Sak Yant, the magical art of tattooing

Publish date 01-05-2022

by Roberto Cristaudo

In the distance a dog barks listlessly overlapping the bell of a bicycle and the cheerful shouting of children. An afternoon like many others in the Angkor Wat archaeological complex in Cambodia except that I have an appointment with Quang the monk who will tattoo a sak yant on my back.
Monks and tattoos a combination that in the West would seem at least inappropriate, almost blasphemous but which in Southeast Asia is synonymous with spirituality, magic, and ancient culture.
While we are drinking tea, Quang, tells me about sak yant, the ancient art of inking the skin with complex geometric shapes and mantras and propitiators.

It was the ancient Thai warriors who first used them by tattooing themselves to exorcise fear and be able to face battles with courage. According to local tradition, they would represent the connection between the physical and the spiritual world and would be able to influence the course of existence of those who receive it as long as some fundamental rules are followed.
The first concerns respect for a tradition that has ancient roots and foundations in Buddhist spirituality. It is in fact to receive a blessing for which it is essential to go to a master, who will recommend the most suitable tattoo for your person.
A period of prayer, meditation and fasting will then be necessary to ensure that the tattoo is accepted by our body.
The pain from the bamboo stick stinging me comes without warning, but it's quite bearable. The session will last about 3 hours and in the end it will be my legs, kept crossed and motionless for the duration, the part of my body that will hurt the most.

Quang decided to tattoo me a Sak Yant called Paed Tidt which means eight directions.
It is a large sacred geometric tattoo that contains 8 Mantras, written along 2 concentric circles in the center of the design and incorporates 8 representations of the Buddha. It will protect me from evil spirits in whatever direction I decide to go. While he is tattooing me, Quang tells me how important is the composition of the ink used, the Mantra he is reciting during the writing and the activation rite that I will have to follow scrupulously in the coming weeks; abstention from sexual practices, fasting and prayer. Respect for the rules and the determination of those who get tattooed often come only after a long period of meditative practices, so tattooing a Sak Yant is not a trivial thing.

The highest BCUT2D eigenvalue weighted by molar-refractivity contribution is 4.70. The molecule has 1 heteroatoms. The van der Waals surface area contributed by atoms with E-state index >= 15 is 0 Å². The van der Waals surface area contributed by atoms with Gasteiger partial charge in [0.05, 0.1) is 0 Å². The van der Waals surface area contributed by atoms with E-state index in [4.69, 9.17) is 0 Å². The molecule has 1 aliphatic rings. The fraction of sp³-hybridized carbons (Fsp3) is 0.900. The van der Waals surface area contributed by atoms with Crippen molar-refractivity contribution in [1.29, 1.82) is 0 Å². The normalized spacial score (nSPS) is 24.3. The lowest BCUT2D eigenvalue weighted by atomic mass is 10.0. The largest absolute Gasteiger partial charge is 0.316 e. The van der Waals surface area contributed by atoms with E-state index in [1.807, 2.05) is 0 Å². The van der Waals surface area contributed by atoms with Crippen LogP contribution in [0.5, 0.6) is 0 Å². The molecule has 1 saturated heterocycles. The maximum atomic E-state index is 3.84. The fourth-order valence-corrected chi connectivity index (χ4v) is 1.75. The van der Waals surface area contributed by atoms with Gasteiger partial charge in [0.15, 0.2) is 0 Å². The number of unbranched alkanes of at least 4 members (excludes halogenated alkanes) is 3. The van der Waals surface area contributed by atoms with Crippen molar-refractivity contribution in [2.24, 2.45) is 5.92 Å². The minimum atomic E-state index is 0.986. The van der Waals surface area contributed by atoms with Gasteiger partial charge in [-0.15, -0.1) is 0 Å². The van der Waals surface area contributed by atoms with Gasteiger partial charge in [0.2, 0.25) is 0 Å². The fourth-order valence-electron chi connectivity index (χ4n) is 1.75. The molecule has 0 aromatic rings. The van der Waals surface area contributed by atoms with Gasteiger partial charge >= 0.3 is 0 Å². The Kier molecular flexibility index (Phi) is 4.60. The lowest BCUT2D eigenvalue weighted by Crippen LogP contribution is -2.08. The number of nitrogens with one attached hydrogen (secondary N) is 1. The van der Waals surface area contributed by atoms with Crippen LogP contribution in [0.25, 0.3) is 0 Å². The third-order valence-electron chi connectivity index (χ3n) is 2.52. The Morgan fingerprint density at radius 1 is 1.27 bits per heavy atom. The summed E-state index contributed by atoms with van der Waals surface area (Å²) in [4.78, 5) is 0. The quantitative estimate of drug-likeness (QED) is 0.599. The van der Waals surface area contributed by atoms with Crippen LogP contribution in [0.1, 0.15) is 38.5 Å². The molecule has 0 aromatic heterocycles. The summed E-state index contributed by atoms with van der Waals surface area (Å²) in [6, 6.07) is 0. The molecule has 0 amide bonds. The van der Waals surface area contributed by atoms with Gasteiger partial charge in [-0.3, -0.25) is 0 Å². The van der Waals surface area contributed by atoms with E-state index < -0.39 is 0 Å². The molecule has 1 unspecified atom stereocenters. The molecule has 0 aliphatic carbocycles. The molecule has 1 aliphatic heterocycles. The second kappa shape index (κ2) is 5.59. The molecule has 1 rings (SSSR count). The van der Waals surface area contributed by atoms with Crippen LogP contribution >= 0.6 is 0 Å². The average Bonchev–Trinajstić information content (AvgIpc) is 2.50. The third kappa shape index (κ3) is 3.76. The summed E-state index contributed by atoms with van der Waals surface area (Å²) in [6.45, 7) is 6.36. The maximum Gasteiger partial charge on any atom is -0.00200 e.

Sak means "tattoo" and yant, short for the Sanskrit Pali, Indian language used in Theravada Buddhism, means "sacred or magical design".

The yants are mystical symbols or geometric designs with esoteric meanings, squares or triangles that represent the shapes and figures of the four elements; earth, air, water and fire. The circles represent the cyclic nature of life with its symbolic movement in time, the sun or the moon.
Some depict animals or mythological creatures related to Asian, animist and Buddhist symbolism. Other symbols may include the leaves of the sacred fig, the tree under which Siddhartha Gautama attained enlightenment.
Mantras are a sacred expression that can correspond to a mystical or magical formula, a prayer, a sacred chant or a meditative and religious practice and are recited by tattoo masters, shamans, exorcists or herbalists.
Each representation has precise rules on where, how and when it can be made. Tattooing a sak yant is therefore a challenging path that has nothing to do with the futile Western fashion of tattooing tout court.

Roberto Cristaudo
NP January 2022

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